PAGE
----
Moving to more typical police marksman deployments, I pulled the rifle from my drag bag and got into a final firing position. After setting up, I fired a cold-bore shot into a 1-inch target at 100 yards. Five total cold-bore shots were completed, and they all stayed inside the 1-inch circle. Follow-up groups were very consistent. All cold bores were completed on a fouled barrel. The overall accuracy was consistently 1 MOA or less, making this rifle suitable for most applications.

Static accuracy testing was equally impressive. Half-inch groups seem possible with this rifle. During testing, the Hornady TAP ammo won the day with a group measuring right at 0.6 inches. Everything fell under 1 inch, with several groups hovering around the 0.75-inch mark. Moving out to 300 yards, groups were mostly in the 2.5- to 3.5-inch range. Wind was a factor, so these results are pretty solid. The DB10EFDE seemed to hold at least 1 MOA on paper out to 300 yards, while maintaining that out to 400 yards with steel targets.

After about 100 rounds, the rifle was pretty dry, and the action started failing to lock open after the last round with PMAGs. Adding oil seemed to fix it right up, but this rifle liked to run on the wet side. I used several magazines from Lancer, DPMS, LaRue Tactical and Magpul’s Gen 1 and Gen 2 PMAGs. Everything worked well when the rifle was oiled properly, with a slight edge towards the Lancer L7AWM magazines. It was also much easier to shoot from unsupported prone with these mags in place. It helps that they sit flat, especially when shooting at ranges under 200 yards. Lying in a prone position with no support, it was much easier to get solid hits on the 6-inch steel at 300 yards.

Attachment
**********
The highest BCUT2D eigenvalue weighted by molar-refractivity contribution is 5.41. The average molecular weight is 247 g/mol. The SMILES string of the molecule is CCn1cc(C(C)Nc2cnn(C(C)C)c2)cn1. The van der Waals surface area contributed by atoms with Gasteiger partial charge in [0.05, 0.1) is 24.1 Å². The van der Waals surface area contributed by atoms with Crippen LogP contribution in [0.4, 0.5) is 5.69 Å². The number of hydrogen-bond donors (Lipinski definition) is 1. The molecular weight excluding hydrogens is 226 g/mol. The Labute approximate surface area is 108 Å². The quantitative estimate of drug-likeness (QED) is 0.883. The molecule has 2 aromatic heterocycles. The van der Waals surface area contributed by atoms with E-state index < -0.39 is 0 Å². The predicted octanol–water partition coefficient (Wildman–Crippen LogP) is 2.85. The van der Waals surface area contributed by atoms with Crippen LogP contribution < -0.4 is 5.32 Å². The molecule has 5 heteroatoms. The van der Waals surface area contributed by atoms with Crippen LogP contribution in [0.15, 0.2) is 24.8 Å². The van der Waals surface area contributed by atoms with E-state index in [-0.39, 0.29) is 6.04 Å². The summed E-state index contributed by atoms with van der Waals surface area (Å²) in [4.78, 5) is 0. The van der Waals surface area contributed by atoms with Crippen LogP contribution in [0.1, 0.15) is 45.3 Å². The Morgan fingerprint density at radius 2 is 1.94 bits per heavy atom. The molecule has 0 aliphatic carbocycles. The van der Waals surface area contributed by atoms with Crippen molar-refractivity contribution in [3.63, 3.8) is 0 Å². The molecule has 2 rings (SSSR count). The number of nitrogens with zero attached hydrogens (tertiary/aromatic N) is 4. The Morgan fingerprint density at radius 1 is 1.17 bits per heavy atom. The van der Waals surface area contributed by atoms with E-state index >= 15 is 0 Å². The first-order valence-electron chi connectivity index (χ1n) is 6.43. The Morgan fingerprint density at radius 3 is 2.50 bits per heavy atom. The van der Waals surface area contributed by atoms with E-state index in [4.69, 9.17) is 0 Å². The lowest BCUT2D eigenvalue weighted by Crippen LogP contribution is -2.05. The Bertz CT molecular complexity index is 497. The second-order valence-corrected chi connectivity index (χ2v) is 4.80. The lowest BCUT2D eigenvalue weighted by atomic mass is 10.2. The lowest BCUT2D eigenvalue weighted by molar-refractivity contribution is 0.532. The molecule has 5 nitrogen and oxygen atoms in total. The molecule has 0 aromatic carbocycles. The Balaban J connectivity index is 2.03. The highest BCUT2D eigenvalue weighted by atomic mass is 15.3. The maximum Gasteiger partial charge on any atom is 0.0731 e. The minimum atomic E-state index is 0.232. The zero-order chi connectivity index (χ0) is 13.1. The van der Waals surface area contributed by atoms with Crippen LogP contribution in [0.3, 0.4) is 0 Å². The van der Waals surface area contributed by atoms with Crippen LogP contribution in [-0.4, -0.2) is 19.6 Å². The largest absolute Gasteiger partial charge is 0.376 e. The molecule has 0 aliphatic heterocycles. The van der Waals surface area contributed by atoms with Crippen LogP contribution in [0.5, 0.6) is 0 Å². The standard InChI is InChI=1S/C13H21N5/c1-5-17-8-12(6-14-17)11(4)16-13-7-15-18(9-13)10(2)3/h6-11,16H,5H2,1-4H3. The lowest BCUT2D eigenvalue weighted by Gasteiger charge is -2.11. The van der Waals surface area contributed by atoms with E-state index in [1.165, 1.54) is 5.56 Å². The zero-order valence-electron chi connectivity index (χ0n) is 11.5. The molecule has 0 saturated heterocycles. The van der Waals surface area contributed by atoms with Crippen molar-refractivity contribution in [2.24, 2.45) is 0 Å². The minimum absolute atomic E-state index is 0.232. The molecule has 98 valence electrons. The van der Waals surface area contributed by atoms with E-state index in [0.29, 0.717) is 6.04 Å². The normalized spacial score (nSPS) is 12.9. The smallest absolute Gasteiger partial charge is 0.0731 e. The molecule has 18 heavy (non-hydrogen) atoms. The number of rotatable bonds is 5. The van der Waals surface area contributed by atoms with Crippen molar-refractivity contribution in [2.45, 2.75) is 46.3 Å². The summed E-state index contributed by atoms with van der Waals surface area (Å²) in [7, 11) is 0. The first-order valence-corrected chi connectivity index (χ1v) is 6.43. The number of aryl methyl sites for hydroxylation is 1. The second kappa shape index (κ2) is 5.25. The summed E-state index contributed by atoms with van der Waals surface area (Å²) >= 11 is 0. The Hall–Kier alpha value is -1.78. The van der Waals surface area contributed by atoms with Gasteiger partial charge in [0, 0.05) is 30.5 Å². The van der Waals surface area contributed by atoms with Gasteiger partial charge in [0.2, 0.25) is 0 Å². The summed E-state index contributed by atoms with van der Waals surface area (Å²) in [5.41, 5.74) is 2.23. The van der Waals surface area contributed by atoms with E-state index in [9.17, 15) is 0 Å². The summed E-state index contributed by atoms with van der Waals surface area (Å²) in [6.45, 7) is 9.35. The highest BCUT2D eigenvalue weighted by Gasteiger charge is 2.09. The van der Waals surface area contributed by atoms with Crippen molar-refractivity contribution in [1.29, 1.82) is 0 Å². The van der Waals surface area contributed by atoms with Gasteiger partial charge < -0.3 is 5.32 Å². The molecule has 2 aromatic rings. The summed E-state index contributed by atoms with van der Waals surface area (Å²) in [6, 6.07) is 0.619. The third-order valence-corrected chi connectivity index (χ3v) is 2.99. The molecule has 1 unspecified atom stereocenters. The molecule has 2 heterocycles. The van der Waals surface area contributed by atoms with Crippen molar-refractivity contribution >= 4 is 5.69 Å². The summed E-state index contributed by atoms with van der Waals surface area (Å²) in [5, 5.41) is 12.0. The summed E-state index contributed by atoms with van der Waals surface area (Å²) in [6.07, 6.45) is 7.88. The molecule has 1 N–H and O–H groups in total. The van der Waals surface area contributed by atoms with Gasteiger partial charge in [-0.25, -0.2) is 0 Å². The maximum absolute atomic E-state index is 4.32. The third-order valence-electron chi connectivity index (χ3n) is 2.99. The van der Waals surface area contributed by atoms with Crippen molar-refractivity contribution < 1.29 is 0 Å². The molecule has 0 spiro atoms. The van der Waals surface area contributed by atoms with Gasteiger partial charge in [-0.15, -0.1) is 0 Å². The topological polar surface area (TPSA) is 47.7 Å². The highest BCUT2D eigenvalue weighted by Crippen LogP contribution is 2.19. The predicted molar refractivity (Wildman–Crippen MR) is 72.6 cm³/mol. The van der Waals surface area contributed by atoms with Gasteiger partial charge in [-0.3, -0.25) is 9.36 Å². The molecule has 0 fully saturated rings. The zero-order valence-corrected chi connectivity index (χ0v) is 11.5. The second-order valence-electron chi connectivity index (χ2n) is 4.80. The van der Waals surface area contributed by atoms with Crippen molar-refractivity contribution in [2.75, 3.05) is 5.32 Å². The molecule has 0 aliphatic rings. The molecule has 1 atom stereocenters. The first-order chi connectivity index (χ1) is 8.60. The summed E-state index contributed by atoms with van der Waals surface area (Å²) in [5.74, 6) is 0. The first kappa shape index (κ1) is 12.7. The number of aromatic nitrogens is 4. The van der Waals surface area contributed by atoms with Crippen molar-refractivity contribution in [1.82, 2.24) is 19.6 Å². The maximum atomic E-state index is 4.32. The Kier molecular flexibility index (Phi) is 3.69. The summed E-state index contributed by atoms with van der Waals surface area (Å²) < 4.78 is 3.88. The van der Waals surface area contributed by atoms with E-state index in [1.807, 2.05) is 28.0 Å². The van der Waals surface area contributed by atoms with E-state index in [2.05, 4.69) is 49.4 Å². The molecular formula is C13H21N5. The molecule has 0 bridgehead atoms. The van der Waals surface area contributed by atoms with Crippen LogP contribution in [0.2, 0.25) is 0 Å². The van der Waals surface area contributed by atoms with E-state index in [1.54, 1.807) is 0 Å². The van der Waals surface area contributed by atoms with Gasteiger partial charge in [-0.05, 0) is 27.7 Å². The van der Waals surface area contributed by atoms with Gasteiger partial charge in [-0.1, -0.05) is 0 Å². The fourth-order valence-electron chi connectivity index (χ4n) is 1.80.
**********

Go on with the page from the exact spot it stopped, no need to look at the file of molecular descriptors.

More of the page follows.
Rifles designed for use with optics are better served with an extended charging handle. All 7.62mm ARs should have one, as the spring pressure and mass of the bolt are greater. Running a standard handle from prone with a scope and/or offset sights can be problematic. There are several companies making these kinds of charging handles now, and I’d add one to this rifle.

I don’t like muzzle brakes for duty rifles. As far as brakes go, this JP Enterprises model is one of the best, but it is still loud; a shot without hearing protection on a deployment would be very painful. The brake does control recoil and muzzle rise, but given real-world applications, a solid grip would also fix those issues. If you are headed to a 3-Gun match, this is a great brake, but I would replace it with a flash or sound suppressor for LE engagements.

Final Notes

Diamondback has put together a very nice entry into the 7.62mm AR market with the DB10EFDE. Overall, its fit and finish are excellent and its billet receivers are nicely mated. The rifle’s accuracy was excellent, its reliability was solid, and it felt comfortable. It performed well given some typical LE training. Overall, it’s an excellent rifle. If you’re in the market for a 7.62mm AR, give this one a close look.